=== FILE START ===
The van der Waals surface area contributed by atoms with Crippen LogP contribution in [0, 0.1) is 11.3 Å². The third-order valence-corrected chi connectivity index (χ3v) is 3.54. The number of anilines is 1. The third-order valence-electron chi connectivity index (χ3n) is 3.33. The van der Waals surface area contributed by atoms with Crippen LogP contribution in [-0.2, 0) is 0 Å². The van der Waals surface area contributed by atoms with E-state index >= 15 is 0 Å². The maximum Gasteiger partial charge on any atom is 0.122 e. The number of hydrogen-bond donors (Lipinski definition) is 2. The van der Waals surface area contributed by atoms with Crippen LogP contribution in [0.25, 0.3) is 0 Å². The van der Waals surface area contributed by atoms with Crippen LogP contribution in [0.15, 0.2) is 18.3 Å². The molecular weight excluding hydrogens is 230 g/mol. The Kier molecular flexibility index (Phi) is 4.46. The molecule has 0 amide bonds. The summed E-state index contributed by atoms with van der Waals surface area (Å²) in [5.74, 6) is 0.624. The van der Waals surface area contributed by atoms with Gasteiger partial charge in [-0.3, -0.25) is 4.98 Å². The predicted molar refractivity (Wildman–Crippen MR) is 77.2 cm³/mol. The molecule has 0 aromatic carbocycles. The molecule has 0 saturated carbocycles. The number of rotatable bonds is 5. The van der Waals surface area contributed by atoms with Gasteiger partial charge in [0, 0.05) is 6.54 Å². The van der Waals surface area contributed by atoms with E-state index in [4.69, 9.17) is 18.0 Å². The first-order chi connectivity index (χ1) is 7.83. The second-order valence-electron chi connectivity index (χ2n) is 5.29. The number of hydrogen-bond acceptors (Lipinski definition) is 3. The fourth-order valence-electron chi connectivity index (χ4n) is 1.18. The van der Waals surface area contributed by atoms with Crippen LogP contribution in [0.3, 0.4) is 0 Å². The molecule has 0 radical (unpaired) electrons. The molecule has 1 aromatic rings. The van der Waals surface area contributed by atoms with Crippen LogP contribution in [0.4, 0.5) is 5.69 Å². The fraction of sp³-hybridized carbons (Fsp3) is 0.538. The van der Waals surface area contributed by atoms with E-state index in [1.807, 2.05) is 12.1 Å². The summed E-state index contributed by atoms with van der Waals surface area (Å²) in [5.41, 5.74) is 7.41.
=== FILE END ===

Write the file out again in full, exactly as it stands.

The van der Waals surface area contributed by atoms with Crippen LogP contribution in [0, 0.1) is 11.3 Å². The third-order valence-corrected chi connectivity index (χ3v) is 3.54. The number of anilines is 1. The third-order valence-electron chi connectivity index (χ3n) is 3.33. The van der Waals surface area contributed by atoms with Crippen LogP contribution in [-0.2, 0) is 0 Å². The van der Waals surface area contributed by atoms with E-state index >= 15 is 0 Å². The maximum Gasteiger partial charge on any atom is 0.122 e. The number of hydrogen-bond donors (Lipinski definition) is 2. The van der Waals surface area contributed by atoms with Crippen LogP contribution in [0.25, 0.3) is 0 Å². The van der Waals surface area contributed by atoms with Crippen LogP contribution in [0.15, 0.2) is 18.3 Å². The molecular weight excluding hydrogens is 230 g/mol. The Kier molecular flexibility index (Phi) is 4.46. The molecule has 0 amide bonds. The summed E-state index contributed by atoms with van der Waals surface area (Å²) in [5.74, 6) is 0.624. The van der Waals surface area contributed by atoms with Gasteiger partial charge in [-0.3, -0.25) is 4.98 Å². The predicted molar refractivity (Wildman–Crippen MR) is 77.2 cm³/mol. The molecule has 0 aromatic carbocycles. The molecule has 0 saturated carbocycles. The number of rotatable bonds is 5. The van der Waals surface area contributed by atoms with Gasteiger partial charge in [0, 0.05) is 6.54 Å². The van der Waals surface area contributed by atoms with E-state index in [4.69, 9.17) is 18.0 Å². The first-order chi connectivity index (χ1) is 7.83. The second-order valence-electron chi connectivity index (χ2n) is 5.29. The number of hydrogen-bond acceptors (Lipinski definition) is 3. The fourth-order valence-electron chi connectivity index (χ4n) is 1.18. The van der Waals surface area contributed by atoms with Crippen LogP contribution in [0.3, 0.4) is 0 Å². The molecule has 0 radical (unpaired) electrons. The molecule has 1 aromatic rings. The van der Waals surface area contributed by atoms with Crippen LogP contribution in [0.4, 0.5) is 5.69 Å². The fraction of sp³-hybridized carbons (Fsp3) is 0.538. The van der Waals surface area contributed by atoms with E-state index in [1.807, 2.05) is 12.1 Å². The summed E-state index contributed by atoms with van der Waals surface area (Å²) in [5.41, 5.74) is 7.41.